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Out of the horror of Gaza, a shared humanity is emerging

Many people - those marching, fundraising, refuting the propaganda, begging for peace - are saying they have had enough

It can be difficult to consider or hypothesise about the long-term impact of what has been happening in Gaza, because the immediate situation is so pressing. The killing needs to stop. Last week, the Times of Israel reported that Eli Cohen, Israel’s foreign minister, estimated that there was a “diplomatic window” of two to three weeks until international pressure begins to really ramp up. He characterised the hostages held by Hamas in Gaza as a “central tool” in Israel’s bombardment of the strip and the murder of thousands of civilians. I felt bile rise in my stomach reading this report. The callousness is astounding. Every day, the cruelty and dehumanisation can be hard to take.

So to wax on about what this all means in broader terms, what the impact of this horrific chapter in 21st-century history will be, feels distant and academic. There are lives to be saved. But let’s just say, besides everything else – besides the war that’s not really a war but a horrific terrorist attack met a relentless bombardment, besides the propaganda, besides the European Union tying itself in knots, besides the US president being a right-on anti-colonialist when he steps foot in Ireland yet oversees gifts of weaponry to Israel, besides the incursions on the freedom of expression and assembly in multiple jurisdictions, besides the lies told by the cosplaying fascistic cartoon characters who call themselves Tories, besides the images of dead children killed by bombs, the shivering babies riddled with shock, the wailing in ICU units, besides the colour of this horror (grey; grey for dust; grey for concrete; grey for the shade between black and white; grey for rubble; grey for rockets; grey for shells; grey for the wheels of tanks; grey for the bomb-made clouds forming in slow motion on the skyline; grey for the pallor of death) – besides all that, there is something else happening.

What’s happening is a global movement of solidarity and peace that is operating in reality, and a political sphere of “leadership” that is operating in a denial of reality. So, what do we do with this? When I hear the words of many global leaders, it feels as though the room is tilting to fit their Orwellian remarks, and yet the truth slides down the walls. It cannot stick. Very clearly, many other people feel the same because they are anchored in reality. Many, many people – those marching, fundraising, refuting the propaganda, begging for the world to be anchored in the basic tenet of peace – are saying they have had enough. What is happening in Gaza, and how it was met by world leaders and governments compounding the dehumanisation of Palestinians by offering what amounted to a permission slip for a rolling massacre, will reverberate for a long, long time.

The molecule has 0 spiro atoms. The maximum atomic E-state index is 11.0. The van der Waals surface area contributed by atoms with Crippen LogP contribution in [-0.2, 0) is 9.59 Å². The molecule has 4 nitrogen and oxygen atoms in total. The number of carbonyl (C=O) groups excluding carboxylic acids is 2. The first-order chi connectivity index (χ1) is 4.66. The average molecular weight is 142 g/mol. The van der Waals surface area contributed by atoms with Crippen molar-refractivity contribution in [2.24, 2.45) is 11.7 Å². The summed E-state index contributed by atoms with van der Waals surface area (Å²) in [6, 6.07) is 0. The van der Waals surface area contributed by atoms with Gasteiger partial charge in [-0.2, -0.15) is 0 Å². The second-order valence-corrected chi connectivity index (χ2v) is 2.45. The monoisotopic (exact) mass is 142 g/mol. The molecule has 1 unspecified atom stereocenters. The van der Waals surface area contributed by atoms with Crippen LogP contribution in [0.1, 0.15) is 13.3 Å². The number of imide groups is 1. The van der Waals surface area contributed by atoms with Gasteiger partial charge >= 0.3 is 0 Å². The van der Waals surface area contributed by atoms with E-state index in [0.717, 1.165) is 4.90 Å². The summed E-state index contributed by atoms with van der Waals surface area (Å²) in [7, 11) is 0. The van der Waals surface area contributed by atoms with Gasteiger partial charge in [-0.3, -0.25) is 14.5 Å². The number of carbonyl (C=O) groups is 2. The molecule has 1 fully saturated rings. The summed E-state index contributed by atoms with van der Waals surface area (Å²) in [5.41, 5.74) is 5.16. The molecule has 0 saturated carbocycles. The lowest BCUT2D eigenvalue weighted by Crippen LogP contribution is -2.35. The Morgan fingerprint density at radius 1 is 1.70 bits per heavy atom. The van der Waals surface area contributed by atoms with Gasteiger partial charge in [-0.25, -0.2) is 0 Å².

A key part of this is down to generational change. It feels ridiculous to talk about a global generation, but we can talk about a global online generation in some ways. This seemingly disparate, broad generation that represents a shift rather than a demographic, and moves from mid-to-late teens, into 20s and 30s, will be dealing with the extreme reality of the climate emergency in ways their parents will not. This is a broad, connected generation for whom capitalism is failing, across everything from housing to job security to student debt to the cost of living. This is a generation that protests. This is a generation that developed a critique of capitalism which is now totally mainstream. This is a generation that thinks about colonialism and imperialism – mainstream framing now. This is a generation honed by racial justice movements, reproductive rights movements, LGBTQ+ rights movements. This is a generation that understands more deeply the rights and oppression of indigenous people. This is a generation that is capable of connecting the dots between the climate crisis, capitalism, colonialism, state violence, human rights, freedom of expression and collapsing media narratives.

There is an urgency running through their discourse. There is a grounding of fundamentals; violence begets violence, you can’t bomb your way to peace, everyone deserves to live a free and safe life, structures of supremacy need to fall, we need new models of being, living, helping, thriving and of safety. , I’m not convinced many proponents of these ideals will be wasting their time arguing the points with those who scoff at such basic ideals. There’s more important stuff to be done. The idea of protest, for example, is not just about trying to change things externally, it’s about declaring one’s moral standard, and connecting with others who feel the same. When enough people do it, it creates an undeniable energy that inspires and reverberates.

In this current horror, there is a resonance around solidarity, care and a shared humanity that does matter and will matter. It can be hard to point to exact things that will effect – elections, for example – but the reality that many people have totally lost trust in the actions of their governments on Gaza, and are appalled by Israel’s actions and the attitudes of their far-right politicians, will, very obviously, change things. How and where that change continues to manifest is anyone’s guess.

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